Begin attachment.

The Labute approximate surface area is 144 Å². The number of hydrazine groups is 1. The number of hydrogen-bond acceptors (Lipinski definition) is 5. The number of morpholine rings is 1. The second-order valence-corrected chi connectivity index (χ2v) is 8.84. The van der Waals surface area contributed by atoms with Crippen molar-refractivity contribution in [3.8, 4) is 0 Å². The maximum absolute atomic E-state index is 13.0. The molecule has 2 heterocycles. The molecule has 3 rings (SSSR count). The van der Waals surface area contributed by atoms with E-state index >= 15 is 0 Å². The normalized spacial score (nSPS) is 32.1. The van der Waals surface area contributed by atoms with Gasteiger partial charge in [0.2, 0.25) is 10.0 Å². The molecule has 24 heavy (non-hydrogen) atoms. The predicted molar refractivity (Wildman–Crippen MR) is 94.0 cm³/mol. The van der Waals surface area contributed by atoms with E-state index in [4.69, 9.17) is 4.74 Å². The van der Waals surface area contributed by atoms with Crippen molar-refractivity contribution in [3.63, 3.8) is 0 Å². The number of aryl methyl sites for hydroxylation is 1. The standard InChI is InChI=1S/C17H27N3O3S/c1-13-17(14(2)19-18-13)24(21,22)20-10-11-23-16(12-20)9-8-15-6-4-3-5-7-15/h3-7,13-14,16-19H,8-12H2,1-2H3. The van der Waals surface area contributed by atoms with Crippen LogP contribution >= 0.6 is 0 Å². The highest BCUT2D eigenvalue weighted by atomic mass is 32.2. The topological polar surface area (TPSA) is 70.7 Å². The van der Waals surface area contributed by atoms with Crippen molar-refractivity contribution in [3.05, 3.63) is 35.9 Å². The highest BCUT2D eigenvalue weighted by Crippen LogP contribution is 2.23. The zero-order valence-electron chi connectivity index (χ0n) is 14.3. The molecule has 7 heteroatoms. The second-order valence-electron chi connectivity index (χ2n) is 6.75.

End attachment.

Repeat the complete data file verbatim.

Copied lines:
The Labute approximate surface area is 144 Å². The number of hydrazine groups is 1. The number of hydrogen-bond acceptors (Lipinski definition) is 5. The number of morpholine rings is 1. The second-order valence-corrected chi connectivity index (χ2v) is 8.84. The van der Waals surface area contributed by atoms with Crippen molar-refractivity contribution in [3.8, 4) is 0 Å². The maximum absolute atomic E-state index is 13.0. The molecule has 2 heterocycles. The molecule has 3 rings (SSSR count). The van der Waals surface area contributed by atoms with E-state index >= 15 is 0 Å². The normalized spacial score (nSPS) is 32.1. The van der Waals surface area contributed by atoms with Gasteiger partial charge in [0.2, 0.25) is 10.0 Å². The molecule has 24 heavy (non-hydrogen) atoms. The predicted molar refractivity (Wildman–Crippen MR) is 94.0 cm³/mol. The van der Waals surface area contributed by atoms with E-state index in [4.69, 9.17) is 4.74 Å². The van der Waals surface area contributed by atoms with Crippen molar-refractivity contribution in [3.63, 3.8) is 0 Å². The number of aryl methyl sites for hydroxylation is 1. The standard InChI is InChI=1S/C17H27N3O3S/c1-13-17(14(2)19-18-13)24(21,22)20-10-11-23-16(12-20)9-8-15-6-4-3-5-7-15/h3-7,13-14,16-19H,8-12H2,1-2H3. The van der Waals surface area contributed by atoms with Crippen LogP contribution >= 0.6 is 0 Å². The highest BCUT2D eigenvalue weighted by atomic mass is 32.2. The topological polar surface area (TPSA) is 70.7 Å². The van der Waals surface area contributed by atoms with Crippen molar-refractivity contribution in [3.05, 3.63) is 35.9 Å². The highest BCUT2D eigenvalue weighted by Crippen LogP contribution is 2.23. The zero-order valence-electron chi connectivity index (χ0n) is 14.3. The molecule has 7 heteroatoms. The second-order valence-electron chi connectivity index (χ2n) is 6.75.